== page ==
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07/12/2021

Pathway Health gives pharmacists a more active role in medical cannabis

New partnerships with Sobeys owner Empire Company and PharmaChoice puts Pathway's cannabis management program in over 1,800 pharmacists across Canada.
a man wearing a suit and tie smiling at the camera
Pathway Health president Wayne Cockburn

A new partnership between grocery chain owner Empire Company Limited and Pathway Health Corp., aims to give Canadian pharmacists a more active role in the care of patients who are good candidates for medical cannabis.

Through the partnership, about 425 pharmacies in Empire-owned stores—Sobeys, Safeway, FreshCo, Foodland, Thrifty Foods, IGA and Lawtons—get access to Pathway’s accredited course on cannabis and patient care, as well as to a cannabis management system that lets pharmacists offer medical cannabis assessments and referrals, patient support tools and ongoing tracking of their patients’ use of medical cannabis.

The partnership with Stellarton, N.S.-based Empire was announced on July 8, just two weeks after Pathway heralded a similar agreement with PharmaChoice Canada, which counts more than 2,000 pharmacists working in over 800 independent businesses.

All told–and taking into account agreements with other independent operators–Pathway now has partnerships with about 1,800 pharmacies across the country.

“Through our program, the pharmacist does the initial consult and makes a determination that a patient may benefit from (medical cannabis),” explained Wayne Cockburn, president of Toronto-based Pathway Health, one of the country’s largest chronic pain management service providers. “The pharmacist then passes the patient along to Pathway Health and we will onboard the patient through a telemedicine consultation and if appropriate, our healthcare professional will write a prescription. We then send the prescription to a licensed producer and they would ship the product.”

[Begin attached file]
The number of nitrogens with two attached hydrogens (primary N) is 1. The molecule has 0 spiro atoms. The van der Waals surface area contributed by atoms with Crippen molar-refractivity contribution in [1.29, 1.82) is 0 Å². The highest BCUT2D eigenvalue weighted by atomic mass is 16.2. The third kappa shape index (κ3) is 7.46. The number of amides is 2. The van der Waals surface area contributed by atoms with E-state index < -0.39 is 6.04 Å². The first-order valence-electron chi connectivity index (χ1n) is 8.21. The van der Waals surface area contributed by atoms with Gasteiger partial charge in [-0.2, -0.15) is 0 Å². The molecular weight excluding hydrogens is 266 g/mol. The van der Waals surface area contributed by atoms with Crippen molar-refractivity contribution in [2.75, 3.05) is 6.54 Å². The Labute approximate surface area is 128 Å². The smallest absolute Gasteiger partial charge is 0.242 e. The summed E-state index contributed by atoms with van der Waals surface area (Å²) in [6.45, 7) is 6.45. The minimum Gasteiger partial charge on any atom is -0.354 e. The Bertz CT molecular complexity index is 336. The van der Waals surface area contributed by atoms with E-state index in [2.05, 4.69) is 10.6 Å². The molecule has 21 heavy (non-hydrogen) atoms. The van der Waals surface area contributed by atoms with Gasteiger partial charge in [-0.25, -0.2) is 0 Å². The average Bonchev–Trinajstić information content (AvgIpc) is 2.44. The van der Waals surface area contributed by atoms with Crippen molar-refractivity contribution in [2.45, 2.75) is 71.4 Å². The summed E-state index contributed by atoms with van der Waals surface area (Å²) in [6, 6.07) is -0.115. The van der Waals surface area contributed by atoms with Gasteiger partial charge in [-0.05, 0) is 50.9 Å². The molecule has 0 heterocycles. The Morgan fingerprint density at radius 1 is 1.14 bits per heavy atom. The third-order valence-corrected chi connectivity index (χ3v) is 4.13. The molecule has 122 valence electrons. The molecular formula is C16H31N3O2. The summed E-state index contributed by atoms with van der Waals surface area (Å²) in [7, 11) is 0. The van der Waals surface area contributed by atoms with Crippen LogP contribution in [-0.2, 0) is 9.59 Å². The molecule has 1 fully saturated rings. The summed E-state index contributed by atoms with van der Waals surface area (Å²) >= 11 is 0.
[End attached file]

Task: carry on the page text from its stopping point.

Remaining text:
Once a prescription is filled, Pathway sends the information to the pharmacy so it can update its patient records and, if needed, follow up with the patient.

Cockburn noted that most pharmacists today don’t know if their patients are using cannabis—a critical oversight given that an estimated 20% of Canadians 15 years and older are cannabis users, according to Statistics Canada.

“What this means from a pharmacist’s standpoint is that one out of every five patients standing in front of them has used cannabis and this has not been recorded in the pharmacy’s patient records,” said Cockburn. “But if they have this information, then they can take a more informed approach to patient care. Now that they know their patient is taking cannabis, they can do a meds review to make sure there are no contraindications with the other meds their patients are on.”

Part of Pathway’s accredited cannabis course—which is nationally approved and meets the standards set by the Canadian Council on Continuing Education in Pharmacy and the Ontario College of Pharmacies–focuses on understanding potential interactions between cannabis and other drugs. The course will also equip pharmacists to answer questions about medical cannabis and cannabis health products.

The latter category, said Cockburn, could be hitting pharmacy shelves in the near future as consumers increasingly call for greater retail access to these products.

“Pharmacists are clearing shelf space and they now understand they have to get geared up for this,” he said. “Patients will have questions about these products and pharmacists have to be able to speak cannabis.”

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